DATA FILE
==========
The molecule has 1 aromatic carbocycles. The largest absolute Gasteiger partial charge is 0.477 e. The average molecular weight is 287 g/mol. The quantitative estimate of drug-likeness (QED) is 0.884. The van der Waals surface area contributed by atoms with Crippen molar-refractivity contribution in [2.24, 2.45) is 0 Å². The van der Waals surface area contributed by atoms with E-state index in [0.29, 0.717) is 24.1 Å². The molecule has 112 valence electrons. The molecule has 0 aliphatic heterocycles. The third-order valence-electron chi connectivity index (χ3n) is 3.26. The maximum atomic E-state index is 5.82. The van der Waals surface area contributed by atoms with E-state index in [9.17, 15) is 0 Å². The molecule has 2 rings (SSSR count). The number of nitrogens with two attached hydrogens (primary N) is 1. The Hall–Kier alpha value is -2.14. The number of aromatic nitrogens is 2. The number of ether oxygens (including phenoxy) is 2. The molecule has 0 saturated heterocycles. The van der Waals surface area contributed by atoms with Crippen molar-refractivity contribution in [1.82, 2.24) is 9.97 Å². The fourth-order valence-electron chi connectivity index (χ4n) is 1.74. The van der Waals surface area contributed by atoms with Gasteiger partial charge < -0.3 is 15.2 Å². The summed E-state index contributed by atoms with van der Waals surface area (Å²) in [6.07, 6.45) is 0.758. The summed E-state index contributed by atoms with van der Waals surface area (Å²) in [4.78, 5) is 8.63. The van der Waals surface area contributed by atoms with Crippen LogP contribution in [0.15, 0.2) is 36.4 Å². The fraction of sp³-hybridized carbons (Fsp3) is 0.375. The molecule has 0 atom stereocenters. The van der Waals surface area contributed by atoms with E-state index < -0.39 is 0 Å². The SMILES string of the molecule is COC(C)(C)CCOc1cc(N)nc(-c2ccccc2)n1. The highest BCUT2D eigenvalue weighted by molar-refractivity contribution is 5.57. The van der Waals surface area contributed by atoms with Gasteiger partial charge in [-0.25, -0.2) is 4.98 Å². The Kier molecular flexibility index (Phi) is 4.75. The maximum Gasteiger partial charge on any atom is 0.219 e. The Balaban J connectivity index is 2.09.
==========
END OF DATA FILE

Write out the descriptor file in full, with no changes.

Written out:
The molecule has 1 aromatic carbocycles. The largest absolute Gasteiger partial charge is 0.477 e. The average molecular weight is 287 g/mol. The quantitative estimate of drug-likeness (QED) is 0.884. The van der Waals surface area contributed by atoms with Crippen molar-refractivity contribution in [2.24, 2.45) is 0 Å². The van der Waals surface area contributed by atoms with E-state index in [0.29, 0.717) is 24.1 Å². The molecule has 112 valence electrons. The molecule has 0 aliphatic heterocycles. The third-order valence-electron chi connectivity index (χ3n) is 3.26. The maximum atomic E-state index is 5.82. The van der Waals surface area contributed by atoms with E-state index in [9.17, 15) is 0 Å². The molecule has 2 rings (SSSR count). The number of nitrogens with two attached hydrogens (primary N) is 1. The Hall–Kier alpha value is -2.14. The number of aromatic nitrogens is 2. The number of ether oxygens (including phenoxy) is 2. The molecule has 0 saturated heterocycles. The van der Waals surface area contributed by atoms with Crippen molar-refractivity contribution in [1.82, 2.24) is 9.97 Å². The fourth-order valence-electron chi connectivity index (χ4n) is 1.74. The van der Waals surface area contributed by atoms with Gasteiger partial charge < -0.3 is 15.2 Å². The summed E-state index contributed by atoms with van der Waals surface area (Å²) in [6.07, 6.45) is 0.758. The summed E-state index contributed by atoms with van der Waals surface area (Å²) in [4.78, 5) is 8.63. The van der Waals surface area contributed by atoms with Crippen LogP contribution in [0.15, 0.2) is 36.4 Å². The fraction of sp³-hybridized carbons (Fsp3) is 0.375. The molecule has 0 atom stereocenters. The van der Waals surface area contributed by atoms with E-state index < -0.39 is 0 Å². The SMILES string of the molecule is COC(C)(C)CCOc1cc(N)nc(-c2ccccc2)n1. The highest BCUT2D eigenvalue weighted by molar-refractivity contribution is 5.57. The van der Waals surface area contributed by atoms with Gasteiger partial charge in [-0.25, -0.2) is 4.98 Å². The Kier molecular flexibility index (Phi) is 4.75. The maximum Gasteiger partial charge on any atom is 0.219 e. The Balaban J connectivity index is 2.09.